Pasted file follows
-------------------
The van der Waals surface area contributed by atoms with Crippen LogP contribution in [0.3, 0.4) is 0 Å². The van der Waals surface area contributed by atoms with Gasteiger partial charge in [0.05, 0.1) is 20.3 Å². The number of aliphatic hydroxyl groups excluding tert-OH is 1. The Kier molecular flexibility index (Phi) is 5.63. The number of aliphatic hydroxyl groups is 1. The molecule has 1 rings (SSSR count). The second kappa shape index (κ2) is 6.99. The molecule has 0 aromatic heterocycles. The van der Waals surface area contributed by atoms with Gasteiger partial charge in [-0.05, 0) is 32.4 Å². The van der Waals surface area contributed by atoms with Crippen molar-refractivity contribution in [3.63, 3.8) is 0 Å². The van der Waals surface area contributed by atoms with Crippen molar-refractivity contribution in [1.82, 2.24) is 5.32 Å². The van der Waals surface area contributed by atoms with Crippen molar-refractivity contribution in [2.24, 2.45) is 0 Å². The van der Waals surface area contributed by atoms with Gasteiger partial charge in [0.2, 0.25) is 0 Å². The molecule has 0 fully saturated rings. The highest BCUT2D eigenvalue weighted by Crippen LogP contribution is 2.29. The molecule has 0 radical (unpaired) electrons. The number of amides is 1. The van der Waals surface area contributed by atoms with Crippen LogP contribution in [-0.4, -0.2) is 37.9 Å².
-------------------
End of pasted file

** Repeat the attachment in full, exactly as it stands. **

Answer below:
The van der Waals surface area contributed by atoms with Crippen LogP contribution in [0.3, 0.4) is 0 Å². The van der Waals surface area contributed by atoms with Gasteiger partial charge in [0.05, 0.1) is 20.3 Å². The number of aliphatic hydroxyl groups excluding tert-OH is 1. The Kier molecular flexibility index (Phi) is 5.63. The number of aliphatic hydroxyl groups is 1. The molecule has 1 rings (SSSR count). The second kappa shape index (κ2) is 6.99. The molecule has 0 aromatic heterocycles. The van der Waals surface area contributed by atoms with Gasteiger partial charge in [-0.05, 0) is 32.4 Å². The van der Waals surface area contributed by atoms with Crippen molar-refractivity contribution in [3.63, 3.8) is 0 Å². The van der Waals surface area contributed by atoms with Crippen molar-refractivity contribution in [1.82, 2.24) is 5.32 Å². The van der Waals surface area contributed by atoms with Crippen molar-refractivity contribution in [2.24, 2.45) is 0 Å². The van der Waals surface area contributed by atoms with Gasteiger partial charge in [0.2, 0.25) is 0 Å². The molecule has 0 fully saturated rings. The highest BCUT2D eigenvalue weighted by Crippen LogP contribution is 2.29. The molecule has 0 radical (unpaired) electrons. The number of amides is 1. The van der Waals surface area contributed by atoms with Crippen LogP contribution in [-0.4, -0.2) is 37.9 Å².